Telehealth is a life preserver for patients and providers during the COVID-19 pandemic
By Jonathan Stanley
March 19, 2020
The government is getting out of the way, enabling doctors to safely communicate with patients throughout the coronavirus national emergency. This promotes healthcare via popular apps such as Apple FaceTime, Google Hangouts Meet, Microsoft Skype, Facebook Messenger, and most similar apps.
Health Insurance Portability and Accountability Act (HIPAA) regulations normally impose ominous penalties against doctors who use these widely adopted video conferencing tools. However, during this national emergency, the red tape is temporarily eliminated and Office for Civil Rights (ORC) is waiving certain HIPAA penalties. This enables many practices to comply with social distancing guidelines without shutting down entirely. Healthcare practices may now use additional communication tools to diagnose and treat patients remotely, for example:
- A doctor may use the Apple FaceTime feature on her or his iPhone to help a patient triage a sprained ankle.
- A dentist may receive a Google Hangouts call from a patient for a dental consultation.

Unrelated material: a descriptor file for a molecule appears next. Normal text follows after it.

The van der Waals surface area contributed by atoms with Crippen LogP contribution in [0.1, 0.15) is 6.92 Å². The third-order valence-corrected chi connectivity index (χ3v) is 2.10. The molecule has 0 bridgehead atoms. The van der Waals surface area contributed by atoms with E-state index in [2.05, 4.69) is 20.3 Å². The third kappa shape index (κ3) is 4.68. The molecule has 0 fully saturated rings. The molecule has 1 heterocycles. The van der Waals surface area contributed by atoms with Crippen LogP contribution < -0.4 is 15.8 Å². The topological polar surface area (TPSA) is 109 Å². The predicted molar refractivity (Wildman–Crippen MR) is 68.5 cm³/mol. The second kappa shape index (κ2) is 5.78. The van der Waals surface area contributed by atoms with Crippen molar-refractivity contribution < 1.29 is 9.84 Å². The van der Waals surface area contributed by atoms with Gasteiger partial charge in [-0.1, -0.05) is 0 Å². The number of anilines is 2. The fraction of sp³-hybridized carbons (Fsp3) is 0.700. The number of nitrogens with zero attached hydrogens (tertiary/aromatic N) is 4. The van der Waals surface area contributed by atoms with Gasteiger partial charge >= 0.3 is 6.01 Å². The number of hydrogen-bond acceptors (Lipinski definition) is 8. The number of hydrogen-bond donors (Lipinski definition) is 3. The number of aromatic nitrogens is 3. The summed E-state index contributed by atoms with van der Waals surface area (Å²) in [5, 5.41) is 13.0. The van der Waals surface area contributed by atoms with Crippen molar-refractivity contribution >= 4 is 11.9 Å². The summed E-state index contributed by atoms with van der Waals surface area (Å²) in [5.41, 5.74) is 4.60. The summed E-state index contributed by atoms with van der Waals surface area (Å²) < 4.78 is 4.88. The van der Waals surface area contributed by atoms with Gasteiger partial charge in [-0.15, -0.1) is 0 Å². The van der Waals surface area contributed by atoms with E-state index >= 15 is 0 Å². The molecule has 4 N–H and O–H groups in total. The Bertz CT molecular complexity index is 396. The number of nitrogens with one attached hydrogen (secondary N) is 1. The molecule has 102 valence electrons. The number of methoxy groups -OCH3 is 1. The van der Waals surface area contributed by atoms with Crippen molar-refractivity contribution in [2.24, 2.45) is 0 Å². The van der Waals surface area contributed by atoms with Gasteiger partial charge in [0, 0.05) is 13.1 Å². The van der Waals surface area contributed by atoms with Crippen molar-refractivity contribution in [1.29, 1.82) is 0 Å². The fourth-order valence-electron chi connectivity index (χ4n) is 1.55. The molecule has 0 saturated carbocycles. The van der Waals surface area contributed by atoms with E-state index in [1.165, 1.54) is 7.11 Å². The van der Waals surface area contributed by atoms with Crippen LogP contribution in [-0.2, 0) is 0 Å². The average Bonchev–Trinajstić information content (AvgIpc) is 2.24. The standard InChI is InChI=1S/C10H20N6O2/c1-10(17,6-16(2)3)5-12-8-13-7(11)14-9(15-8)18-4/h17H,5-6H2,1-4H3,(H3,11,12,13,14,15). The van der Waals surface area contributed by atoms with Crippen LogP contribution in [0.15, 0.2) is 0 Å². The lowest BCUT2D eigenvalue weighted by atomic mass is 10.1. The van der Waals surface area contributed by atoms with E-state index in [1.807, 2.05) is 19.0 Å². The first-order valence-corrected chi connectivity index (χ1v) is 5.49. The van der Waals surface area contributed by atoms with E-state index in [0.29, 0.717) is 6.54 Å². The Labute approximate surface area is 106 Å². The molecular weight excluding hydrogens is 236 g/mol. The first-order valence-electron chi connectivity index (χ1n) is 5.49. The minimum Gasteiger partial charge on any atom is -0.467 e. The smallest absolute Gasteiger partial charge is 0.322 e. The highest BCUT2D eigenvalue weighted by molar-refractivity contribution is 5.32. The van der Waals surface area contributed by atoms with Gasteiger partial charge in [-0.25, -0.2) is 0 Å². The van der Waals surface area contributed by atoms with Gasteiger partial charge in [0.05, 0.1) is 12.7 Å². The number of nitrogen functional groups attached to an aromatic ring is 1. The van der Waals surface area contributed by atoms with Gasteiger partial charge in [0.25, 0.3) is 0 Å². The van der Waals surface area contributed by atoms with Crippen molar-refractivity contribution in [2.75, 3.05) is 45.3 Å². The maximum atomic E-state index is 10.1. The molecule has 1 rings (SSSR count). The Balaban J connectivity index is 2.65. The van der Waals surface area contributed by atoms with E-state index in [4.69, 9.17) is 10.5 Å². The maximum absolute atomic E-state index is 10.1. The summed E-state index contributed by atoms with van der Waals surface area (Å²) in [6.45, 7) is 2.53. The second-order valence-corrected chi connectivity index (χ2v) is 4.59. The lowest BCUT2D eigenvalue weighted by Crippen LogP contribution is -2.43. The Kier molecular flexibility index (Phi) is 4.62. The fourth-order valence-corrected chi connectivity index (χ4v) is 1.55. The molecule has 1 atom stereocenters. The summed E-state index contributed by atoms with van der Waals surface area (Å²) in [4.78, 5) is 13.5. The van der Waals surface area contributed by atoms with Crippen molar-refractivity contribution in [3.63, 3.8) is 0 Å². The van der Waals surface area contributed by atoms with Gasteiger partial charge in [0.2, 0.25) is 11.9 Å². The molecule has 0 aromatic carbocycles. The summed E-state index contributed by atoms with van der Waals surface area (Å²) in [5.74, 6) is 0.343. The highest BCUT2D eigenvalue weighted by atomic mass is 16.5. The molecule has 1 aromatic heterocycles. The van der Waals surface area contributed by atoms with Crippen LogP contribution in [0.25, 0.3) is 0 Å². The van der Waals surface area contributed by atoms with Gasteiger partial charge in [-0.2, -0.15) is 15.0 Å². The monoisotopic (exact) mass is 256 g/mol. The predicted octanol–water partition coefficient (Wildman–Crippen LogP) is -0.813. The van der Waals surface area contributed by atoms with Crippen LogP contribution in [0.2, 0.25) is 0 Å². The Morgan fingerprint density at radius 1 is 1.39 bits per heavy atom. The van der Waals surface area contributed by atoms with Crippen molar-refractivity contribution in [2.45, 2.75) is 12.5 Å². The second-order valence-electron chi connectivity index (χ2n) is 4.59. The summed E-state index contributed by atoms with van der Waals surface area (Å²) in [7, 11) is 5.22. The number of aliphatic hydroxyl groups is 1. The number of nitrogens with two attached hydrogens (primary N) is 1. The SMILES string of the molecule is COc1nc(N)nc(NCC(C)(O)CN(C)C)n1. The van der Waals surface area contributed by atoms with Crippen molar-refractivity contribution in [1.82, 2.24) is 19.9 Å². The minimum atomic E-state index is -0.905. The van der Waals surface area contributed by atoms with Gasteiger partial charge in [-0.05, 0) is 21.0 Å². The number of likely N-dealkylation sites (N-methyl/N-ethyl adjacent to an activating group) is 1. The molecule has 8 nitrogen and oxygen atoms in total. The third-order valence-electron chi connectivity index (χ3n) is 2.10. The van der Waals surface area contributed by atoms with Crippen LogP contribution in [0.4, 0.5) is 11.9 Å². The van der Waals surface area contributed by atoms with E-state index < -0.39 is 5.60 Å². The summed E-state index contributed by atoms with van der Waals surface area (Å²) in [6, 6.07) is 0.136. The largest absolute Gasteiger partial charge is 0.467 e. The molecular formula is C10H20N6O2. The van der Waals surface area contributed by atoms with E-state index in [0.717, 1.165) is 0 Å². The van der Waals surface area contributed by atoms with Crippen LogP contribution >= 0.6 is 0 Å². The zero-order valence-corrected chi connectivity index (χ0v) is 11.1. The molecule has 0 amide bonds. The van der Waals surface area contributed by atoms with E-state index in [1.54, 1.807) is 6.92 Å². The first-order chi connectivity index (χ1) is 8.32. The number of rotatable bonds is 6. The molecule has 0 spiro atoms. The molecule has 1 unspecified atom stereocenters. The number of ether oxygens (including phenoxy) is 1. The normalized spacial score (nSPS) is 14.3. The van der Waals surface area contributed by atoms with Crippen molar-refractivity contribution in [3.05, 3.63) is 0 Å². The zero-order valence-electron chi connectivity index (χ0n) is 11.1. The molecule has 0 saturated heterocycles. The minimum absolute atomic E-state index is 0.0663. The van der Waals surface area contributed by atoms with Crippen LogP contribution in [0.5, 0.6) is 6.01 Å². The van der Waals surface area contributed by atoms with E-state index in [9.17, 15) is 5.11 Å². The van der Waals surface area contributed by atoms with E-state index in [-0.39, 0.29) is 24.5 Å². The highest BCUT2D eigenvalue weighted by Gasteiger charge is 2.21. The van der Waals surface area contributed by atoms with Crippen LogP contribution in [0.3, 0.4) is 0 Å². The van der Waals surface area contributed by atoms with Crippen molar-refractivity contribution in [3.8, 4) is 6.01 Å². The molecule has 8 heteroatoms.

- A therapist may plan his or her patient’s counseling session through Microsoft Skype to offer virtual therapy services from home.
- A nurse may answer a patient’s medication question on Facebook Messenger.
Video telehealth tips for patients
- The rules temporarily allow patients to use apps for voice and video calls, enabling healthcare without physically visiting a clinic.
- Consider that doctors may not be familiar with the app you prefer. Try to be patient and flexible in working with doctors, who may be stressed learning a new app while helping care for many patients.
- Remember that doctors may not be aware of the recent rule change. It may be helpful to let them know of the recent HIPAA notice.
Advice for healthcare practices
- Communicate! Consider the apps you and your staff are familiar with during this temporary exemption. For example, if much of your staff carries an iPhone, Apple FaceTime may be appropriate. Google Hangouts is typically preinstalled on Android phones and also available for iPhones. You may also offer both. Many of these apps are free to install and free to use.
- Educate your patients. If you can still treat patients remotely, consider adding a notice to your website, social media pages and phone recordings.
- Be transparent. Let your patients know what to expect and why. For example, you may choose to offer 10-minute video appointments for a flat fee.
- Learn more. View our free webinar that covered additional details, such as how to schedule, legal considerations, how to educate your patients, and how to educate your team.
In our business experience, the following are some popular and reputable apps to consider throughout the coronavirus pandemic:
Note that the services must not be public facing and only for the duration of the coronavirus national emergency. Facebook Live, Twitch, TikTok and similar video communication applications are public facing, and should not be used in the provision of telehealth by covered healthcare providers.